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  Project Mulberry
Project Mulberry
Project Mulberry
Clarion Books, 2005
Ages 9 and up


“Park creates a Korean-American seventh-grader so lifelike she jumps off the page....introduces many issues relevant to budding adolescents.” —Publishers Weekly

“A rich work that treats serious issues with warmth, respect, and a good deal of humor.” —Kirkus Reviews, starred review

Julia Song is a delightful character introduced in this novel by Linda Sue Park. A seventh grader, Julia and her family have just moved to Plainfield, Illinois where they are the only Korean-American family in the neighborhood. Julia and Patrick become friends and need a ribbon-winning project idea for the state fair. Julia's mom suggests they raise silkworms, but Julia initially rejects the idea because she wants a more American project and thinks that raising silkworms will label her as Asian with all of her new friends, and she doesn't want to be identified with her culture. Julia accepts the project and is able to overcome the obstacles facing its implementation. Along the way, she learns to be proud of her heritage and value Patrick's friendship. At the end of each chapter, Julia holds a discussion with Park about the direction the novel must take and why certain things have to happen. Listeners interested in how authors construct a plot will find these segments intriguing, but it might interrupt the flow of the story for others. A question and answer session with the author concludes the tapes. Park is popular with the middle school crowd, and this contemporary tale would be a good addition to school and public library collections.” —Joyce Rice, School Library Journal, starred review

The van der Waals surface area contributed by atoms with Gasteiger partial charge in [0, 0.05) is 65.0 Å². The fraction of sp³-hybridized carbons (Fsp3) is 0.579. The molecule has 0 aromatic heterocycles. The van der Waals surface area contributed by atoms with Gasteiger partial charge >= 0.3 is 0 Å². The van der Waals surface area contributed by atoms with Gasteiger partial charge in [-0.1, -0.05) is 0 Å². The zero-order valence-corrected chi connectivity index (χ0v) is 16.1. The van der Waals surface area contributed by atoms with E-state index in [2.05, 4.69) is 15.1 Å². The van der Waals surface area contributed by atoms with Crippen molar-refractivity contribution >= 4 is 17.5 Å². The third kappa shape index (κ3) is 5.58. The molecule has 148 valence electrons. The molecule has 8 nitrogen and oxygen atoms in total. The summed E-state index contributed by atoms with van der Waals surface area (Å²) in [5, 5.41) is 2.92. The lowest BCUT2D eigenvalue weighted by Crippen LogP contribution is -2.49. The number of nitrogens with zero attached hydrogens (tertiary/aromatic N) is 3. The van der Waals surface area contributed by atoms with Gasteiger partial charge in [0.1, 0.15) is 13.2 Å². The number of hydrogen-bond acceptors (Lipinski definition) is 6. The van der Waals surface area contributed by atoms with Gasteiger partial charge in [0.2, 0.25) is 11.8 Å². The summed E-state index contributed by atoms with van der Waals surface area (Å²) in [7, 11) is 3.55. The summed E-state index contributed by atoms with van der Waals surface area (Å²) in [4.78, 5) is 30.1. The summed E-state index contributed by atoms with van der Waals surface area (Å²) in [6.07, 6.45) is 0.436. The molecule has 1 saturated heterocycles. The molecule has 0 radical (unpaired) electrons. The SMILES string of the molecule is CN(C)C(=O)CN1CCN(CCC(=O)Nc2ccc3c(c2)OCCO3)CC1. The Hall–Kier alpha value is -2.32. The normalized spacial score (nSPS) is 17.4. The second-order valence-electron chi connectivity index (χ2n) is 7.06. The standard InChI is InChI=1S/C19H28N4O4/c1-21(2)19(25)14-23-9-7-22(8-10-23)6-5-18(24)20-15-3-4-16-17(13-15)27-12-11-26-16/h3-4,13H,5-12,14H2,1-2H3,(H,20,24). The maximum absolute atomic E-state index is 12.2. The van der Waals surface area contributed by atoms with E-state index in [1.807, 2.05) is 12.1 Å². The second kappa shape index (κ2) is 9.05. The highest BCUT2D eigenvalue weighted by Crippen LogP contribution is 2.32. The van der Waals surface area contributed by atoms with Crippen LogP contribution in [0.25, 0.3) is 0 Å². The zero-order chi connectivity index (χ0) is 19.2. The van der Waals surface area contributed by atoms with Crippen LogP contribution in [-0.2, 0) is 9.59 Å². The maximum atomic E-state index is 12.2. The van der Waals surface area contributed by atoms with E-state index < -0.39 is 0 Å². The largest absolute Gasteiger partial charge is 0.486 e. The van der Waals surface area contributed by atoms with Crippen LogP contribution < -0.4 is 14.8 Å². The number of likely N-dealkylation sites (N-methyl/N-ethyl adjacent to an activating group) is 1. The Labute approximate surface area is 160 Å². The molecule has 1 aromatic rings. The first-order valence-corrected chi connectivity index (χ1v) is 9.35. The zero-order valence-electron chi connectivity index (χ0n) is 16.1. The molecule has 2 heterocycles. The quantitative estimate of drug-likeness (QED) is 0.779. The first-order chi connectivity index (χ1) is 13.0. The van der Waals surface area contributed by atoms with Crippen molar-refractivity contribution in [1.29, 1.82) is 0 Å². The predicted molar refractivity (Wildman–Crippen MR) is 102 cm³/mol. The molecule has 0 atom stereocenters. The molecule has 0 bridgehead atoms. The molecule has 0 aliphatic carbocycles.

There are big issues in Park's latest novel—conservation, prejudice, patriotism, biology, and more. But the Newbery-winning writer never allows them to swamp the story; in fact, it's the compelling characters and their passionate differences and commitments that drive the plot. Julia Song doesn't want to do a silkworm project for the state fair. It's too Korean; she wants something American. But she becomes interested in caring for the eggs, the caterpillars, and the moths and then in sewing the silk thread. Kind, elderly Mr. Dixon donates the mulberry leaves the silkworms eat, but why is Mom against Julia spending time with him? Is it because he is black? The first-person narrative alternates with lively interchanges between Julia ("Me") and the author ("Ms. Park") about writing the story. The author's intrusion may distract some readers, but most children will be hooked by the funny, insightful conversations. There's no easy resolution, but the unforgettable family and friendship story, the quiet, almost unspoken racism, and the excitement of the science make this a great cross-curriculum title.” —Hazel Rochman, Booklist, starred review

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